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TIMED mission graphic

Thermosphere, Ionosphere, Mesosphere Energetics and Dynamics

Phase: Operating

Launch Date: December 07, 2001

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Program(s):Heliophysics Research, Solar Terrestrial Probes

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Thermosphere, Ionosphere, Mesosphere Energetics and Dynamics (TIMED)
 explores the Earth's Mesosphere and Lower Thermosphere (60-180 kilometers up), the least explored and understood region of our atmosphere. It is known that the global structure of this region can be perturbed during stratospheric warmings and solar-terrestrial events, but the overall structure and dynamics responses of these effects are not understood. Advances in remote sensing technology employed by TIMED will enable us to explore this region on a global basis from space.


An ultraviolet view of the aurora is superimposed on a city lights image from a weather satellite. The TIMED spacecraft made three passes over the U.S., but after the peak of the storm.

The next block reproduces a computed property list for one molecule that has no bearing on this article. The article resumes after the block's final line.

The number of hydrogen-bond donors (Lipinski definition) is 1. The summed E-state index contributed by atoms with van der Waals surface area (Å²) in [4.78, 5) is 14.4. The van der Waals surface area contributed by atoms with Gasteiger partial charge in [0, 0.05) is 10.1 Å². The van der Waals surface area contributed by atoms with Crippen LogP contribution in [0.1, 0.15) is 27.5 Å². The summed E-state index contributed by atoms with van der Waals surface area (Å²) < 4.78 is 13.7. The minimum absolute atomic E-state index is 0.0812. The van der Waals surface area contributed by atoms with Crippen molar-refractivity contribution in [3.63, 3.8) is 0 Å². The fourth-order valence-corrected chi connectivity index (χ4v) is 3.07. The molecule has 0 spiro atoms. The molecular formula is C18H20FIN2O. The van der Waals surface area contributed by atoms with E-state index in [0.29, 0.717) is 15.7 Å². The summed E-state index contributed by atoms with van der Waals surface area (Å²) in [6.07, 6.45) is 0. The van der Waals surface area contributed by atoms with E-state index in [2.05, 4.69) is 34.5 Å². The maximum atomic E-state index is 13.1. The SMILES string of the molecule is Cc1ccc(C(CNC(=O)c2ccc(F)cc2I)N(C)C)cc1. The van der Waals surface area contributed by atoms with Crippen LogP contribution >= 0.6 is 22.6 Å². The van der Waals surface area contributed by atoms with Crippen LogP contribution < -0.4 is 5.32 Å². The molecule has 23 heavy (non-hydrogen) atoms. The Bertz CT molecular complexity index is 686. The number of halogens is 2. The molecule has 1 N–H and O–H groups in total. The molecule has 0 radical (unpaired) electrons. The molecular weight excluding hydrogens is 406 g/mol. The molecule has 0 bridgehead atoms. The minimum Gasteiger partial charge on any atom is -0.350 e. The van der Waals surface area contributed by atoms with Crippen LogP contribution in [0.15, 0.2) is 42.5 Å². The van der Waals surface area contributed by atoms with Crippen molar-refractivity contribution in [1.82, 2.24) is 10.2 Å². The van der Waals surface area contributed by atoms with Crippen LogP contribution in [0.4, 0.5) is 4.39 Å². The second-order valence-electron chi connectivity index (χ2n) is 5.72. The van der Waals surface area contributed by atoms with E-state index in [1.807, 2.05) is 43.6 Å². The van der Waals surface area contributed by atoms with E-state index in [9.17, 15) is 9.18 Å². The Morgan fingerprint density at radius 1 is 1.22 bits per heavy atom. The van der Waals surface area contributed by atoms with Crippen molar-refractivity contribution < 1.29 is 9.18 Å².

Credit: NASA/APL/Meteorological Satellite Applications Branch, Air Force Weather Agency.

Located between approximately 40-110 miles (60-180 kilometers) above the Earth's surface, the MLTI region is sensitive to external influences from the Sun above and atmospheric layers below it. Its chemical and thermal balance can change rapidly due to naturally-occurring and/or human-induced changes to the energy contained within this region.

The primary science objective of the TIMED mission is to understand the energy transfer into and out of the Mesosphere and Lower Thermosphere/Ionosphere (MLTI) region of the Earth's atmosphere (energetics), as well as the basic structure (i.e., pressure, temperature, and winds) that results from the energy transfer into the region (dynamics).

TIMED is employing advances in remote-sensing technology to globally observe this relatively unexplored frontier from space, making direct measurements of the MLTI region's various energy inputs and outputs and acquiring measurements of its wind, density and temperature profiles. These measurements will provide critical empirical data to help scientists better understand this region's energy balance. The 2-year mission will establish a baseline for future investigations of the MLTI region, providing a basis for early warning of global change.